Family #24 in the 1775 Grimm census.
Family B-983 in The Immigration of German Colonists to Denmark and Their Subsequent Emigration to Russia in the Years 1759-1766.
Family Rus14-28 in The Immigration of German Colonists to Denmark and Their Subsequent Emigration to Russia in the Years 1759-1766.
Family #24 in the 1775 Grimm census.
Maria Sibilla Frizol was born 10 Oct 1728, from Neckar, Wuerttemberg. Her husband Heinrich Linden was born in 1734 in Staffort, Karlsruhe, Markgrafshaft Baden-Durlach. Those villages were about 25 miles apart in southwest Germany. They married about 1755, and had two children before 1760:
Much of the southern tier of Germany had been ravaged by war and famine. As a day laborer, Maria Sybilla's husband was not very skilled. He took on menial jobs a low daily wage. He was concerned about being able to provide for his family, as well as to find a way for his children to lead a better life than he had.
In 1759, Danish King Frederick V invited Germans from Hessen and the Palantinate to help settle the area of Schleswig-Holstein, at that time under the control of the Danes. The king was interested in converting the marsh lands to arable farm land. Germans were known for their good farming skills and for being hard workers, so it seemed like a win-win situation both both Danes and Germans. She and her husband decided the opportunity to immigrate to Denmark with their family was too attractive to pass up.
The couple and their family arrived in the city of Schleswig, Denmark on 09 May 1761 and took their oath of alliegence to Denmark on 24 July 1761.  In August of 1761 the lived at 19 Staffeldt in Colony G2 Friderichsfeld, in the district of Gottorf. While living in Denmark, a third child was born, Maria Barbara, in 1763.
The marshlands were very inhospitable to all farmers, especially an inexperienced one like Heinrich. Although Germans were good farmers with typical farm land, it was far more difficult to convert these former wetlands and grow crops. Most of the German immigrants barely reaped enough to feed their families, let alone to provide food for others in Denmark.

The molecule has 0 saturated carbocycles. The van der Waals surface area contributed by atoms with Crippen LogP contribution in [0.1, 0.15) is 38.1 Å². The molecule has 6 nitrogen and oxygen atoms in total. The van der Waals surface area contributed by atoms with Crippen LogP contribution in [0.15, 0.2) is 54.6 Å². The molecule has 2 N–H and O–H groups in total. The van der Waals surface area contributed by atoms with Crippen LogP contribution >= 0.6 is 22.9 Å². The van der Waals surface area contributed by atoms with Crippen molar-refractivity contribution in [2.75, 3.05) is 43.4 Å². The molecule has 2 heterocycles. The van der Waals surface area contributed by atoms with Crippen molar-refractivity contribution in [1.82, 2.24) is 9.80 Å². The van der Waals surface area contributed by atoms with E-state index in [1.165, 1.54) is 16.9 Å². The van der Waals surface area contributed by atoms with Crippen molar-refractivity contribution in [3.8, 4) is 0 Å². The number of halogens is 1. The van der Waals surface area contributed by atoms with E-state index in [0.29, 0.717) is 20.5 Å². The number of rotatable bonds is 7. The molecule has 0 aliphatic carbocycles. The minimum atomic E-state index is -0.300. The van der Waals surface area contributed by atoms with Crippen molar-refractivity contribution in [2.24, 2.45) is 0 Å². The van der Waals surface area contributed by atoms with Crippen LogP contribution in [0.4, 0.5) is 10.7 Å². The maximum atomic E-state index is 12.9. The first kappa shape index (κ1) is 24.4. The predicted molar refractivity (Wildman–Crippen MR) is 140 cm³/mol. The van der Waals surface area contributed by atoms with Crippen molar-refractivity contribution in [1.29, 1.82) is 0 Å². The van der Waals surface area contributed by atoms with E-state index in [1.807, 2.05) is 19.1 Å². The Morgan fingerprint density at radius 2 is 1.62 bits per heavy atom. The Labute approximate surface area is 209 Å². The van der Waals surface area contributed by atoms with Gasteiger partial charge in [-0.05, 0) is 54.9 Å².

In 1764 Heinrich was relieved of his duties. Those like him who lost their jobs, and there were many of them, did so because of their inability to turn the inhospitable marshlands into fertile fields.
Around that same time, Catherine the Great invited Germans to immigrate to Russia. This offered Maria Sybilla and Heinrich an opportunity for a new, prosperous life.
It is unclear when the family left Denmark for Russia, but they are included on an immigration list of German Danish colonists who traveled to Grimm Russia. 
Note: There is a question about the spelling of her surname.
In the 1775 Grimm census, her brother's surname is spelled Frizol, but that is almost certainly a spelling error. It was more likely spelled Fritzl or Fritzle. Most Grimm immigrants with that surname ended up spelling it Fritzler.
1775 Grimm Census 
Maria Sybilla's daughter Elisabeth married a man named Heinrich Friesorger. This surname is oddly similar to Maria Sybilla's surname of Frizol, which was almost certainly misspelled. Maria Sybilla had a brother named Heinrich Frizol who was about the same age as Heinrich Friesorger. They are listed in the 1775 census in the same family. It's possible these two men were the same person.
Heinrich Friesorger does not appear in Grimm before the 1798 census. His descendants continue to use the Friesorger surname. Heinrich Frizol appears in the 1775 census, but not in the 1798 or 1834 census records. It could also be that the surname evolved to Friesorger from Frizol, instead of being a misspelling.
Because of the 20+ year gap between Maria Sybilla and younger brother Heinrich, it's also possible that Heinrich was her half brother, not a full brother. The same surname indicates that they at least at the same father but may have had different mothers.
If these two men are the same person, then it means that Maria Sybilla's daughter Elisabeth Linden/Linde married her maternal uncle, Heinrich Frizol/Friesorger. This union represents an avuncular marriage, a legitimate practice in historical Europe, as well as in modern-day Russia. 
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